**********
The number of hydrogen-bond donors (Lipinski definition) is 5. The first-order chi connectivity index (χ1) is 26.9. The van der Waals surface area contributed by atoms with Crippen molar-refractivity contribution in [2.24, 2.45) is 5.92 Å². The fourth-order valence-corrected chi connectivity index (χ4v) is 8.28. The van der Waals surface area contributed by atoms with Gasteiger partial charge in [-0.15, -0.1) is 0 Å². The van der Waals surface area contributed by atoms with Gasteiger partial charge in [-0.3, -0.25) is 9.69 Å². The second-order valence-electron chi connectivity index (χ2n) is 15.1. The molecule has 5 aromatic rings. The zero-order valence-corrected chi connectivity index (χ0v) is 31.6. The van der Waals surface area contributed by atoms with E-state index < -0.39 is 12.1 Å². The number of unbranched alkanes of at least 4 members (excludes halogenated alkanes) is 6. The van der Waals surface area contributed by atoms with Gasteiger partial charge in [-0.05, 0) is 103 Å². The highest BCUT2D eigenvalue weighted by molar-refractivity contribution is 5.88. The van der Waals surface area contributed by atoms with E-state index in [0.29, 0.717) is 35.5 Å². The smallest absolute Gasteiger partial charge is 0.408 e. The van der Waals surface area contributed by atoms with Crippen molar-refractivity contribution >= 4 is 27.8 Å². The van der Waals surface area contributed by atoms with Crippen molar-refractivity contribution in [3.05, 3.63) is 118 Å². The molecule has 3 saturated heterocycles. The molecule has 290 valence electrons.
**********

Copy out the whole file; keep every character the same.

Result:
The number of hydrogen-bond donors (Lipinski definition) is 5. The first-order chi connectivity index (χ1) is 26.9. The van der Waals surface area contributed by atoms with Crippen molar-refractivity contribution in [2.24, 2.45) is 5.92 Å². The fourth-order valence-corrected chi connectivity index (χ4v) is 8.28. The van der Waals surface area contributed by atoms with Gasteiger partial charge in [-0.15, -0.1) is 0 Å². The van der Waals surface area contributed by atoms with Gasteiger partial charge in [-0.3, -0.25) is 9.69 Å². The second-order valence-electron chi connectivity index (χ2n) is 15.1. The molecule has 5 aromatic rings. The zero-order valence-corrected chi connectivity index (χ0v) is 31.6. The van der Waals surface area contributed by atoms with E-state index < -0.39 is 12.1 Å². The number of unbranched alkanes of at least 4 members (excludes halogenated alkanes) is 6. The van der Waals surface area contributed by atoms with Gasteiger partial charge in [-0.05, 0) is 103 Å². The highest BCUT2D eigenvalue weighted by molar-refractivity contribution is 5.88. The van der Waals surface area contributed by atoms with E-state index in [0.29, 0.717) is 35.5 Å². The smallest absolute Gasteiger partial charge is 0.408 e. The van der Waals surface area contributed by atoms with Crippen molar-refractivity contribution >= 4 is 27.8 Å². The van der Waals surface area contributed by atoms with Crippen molar-refractivity contribution in [3.05, 3.63) is 118 Å². The molecule has 3 saturated heterocycles. The molecule has 290 valence electrons.